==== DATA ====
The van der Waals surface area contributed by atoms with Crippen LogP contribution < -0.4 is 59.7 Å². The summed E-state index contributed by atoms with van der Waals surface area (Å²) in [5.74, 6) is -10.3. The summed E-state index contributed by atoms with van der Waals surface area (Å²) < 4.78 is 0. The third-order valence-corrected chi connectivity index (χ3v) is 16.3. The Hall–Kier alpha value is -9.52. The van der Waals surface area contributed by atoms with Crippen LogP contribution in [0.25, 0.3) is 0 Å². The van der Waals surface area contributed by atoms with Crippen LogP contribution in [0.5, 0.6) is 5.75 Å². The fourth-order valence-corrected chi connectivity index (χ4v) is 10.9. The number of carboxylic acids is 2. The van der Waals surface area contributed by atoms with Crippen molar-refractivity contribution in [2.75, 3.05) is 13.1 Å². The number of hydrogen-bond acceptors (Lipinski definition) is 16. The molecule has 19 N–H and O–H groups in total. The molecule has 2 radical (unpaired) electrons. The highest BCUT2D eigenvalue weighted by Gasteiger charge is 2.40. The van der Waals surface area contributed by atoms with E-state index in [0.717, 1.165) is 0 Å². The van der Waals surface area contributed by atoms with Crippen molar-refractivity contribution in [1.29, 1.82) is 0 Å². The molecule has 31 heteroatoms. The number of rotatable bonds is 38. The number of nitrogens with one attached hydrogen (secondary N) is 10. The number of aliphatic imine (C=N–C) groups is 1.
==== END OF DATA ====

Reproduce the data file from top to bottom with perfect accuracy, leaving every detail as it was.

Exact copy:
The van der Waals surface area contributed by atoms with Crippen LogP contribution < -0.4 is 59.7 Å². The summed E-state index contributed by atoms with van der Waals surface area (Å²) in [5.74, 6) is -10.3. The summed E-state index contributed by atoms with van der Waals surface area (Å²) < 4.78 is 0. The third-order valence-corrected chi connectivity index (χ3v) is 16.3. The Hall–Kier alpha value is -9.52. The van der Waals surface area contributed by atoms with Crippen LogP contribution in [0.25, 0.3) is 0 Å². The van der Waals surface area contributed by atoms with Crippen LogP contribution in [0.5, 0.6) is 5.75 Å². The fourth-order valence-corrected chi connectivity index (χ4v) is 10.9. The number of carboxylic acids is 2. The van der Waals surface area contributed by atoms with Crippen molar-refractivity contribution in [2.75, 3.05) is 13.1 Å². The number of hydrogen-bond acceptors (Lipinski definition) is 16. The molecule has 19 N–H and O–H groups in total. The molecule has 2 radical (unpaired) electrons. The highest BCUT2D eigenvalue weighted by Gasteiger charge is 2.40. The van der Waals surface area contributed by atoms with E-state index in [0.717, 1.165) is 0 Å². The van der Waals surface area contributed by atoms with Crippen molar-refractivity contribution in [1.29, 1.82) is 0 Å². The molecule has 31 heteroatoms. The number of rotatable bonds is 38. The number of nitrogens with one attached hydrogen (secondary N) is 10. The number of aliphatic imine (C=N–C) groups is 1.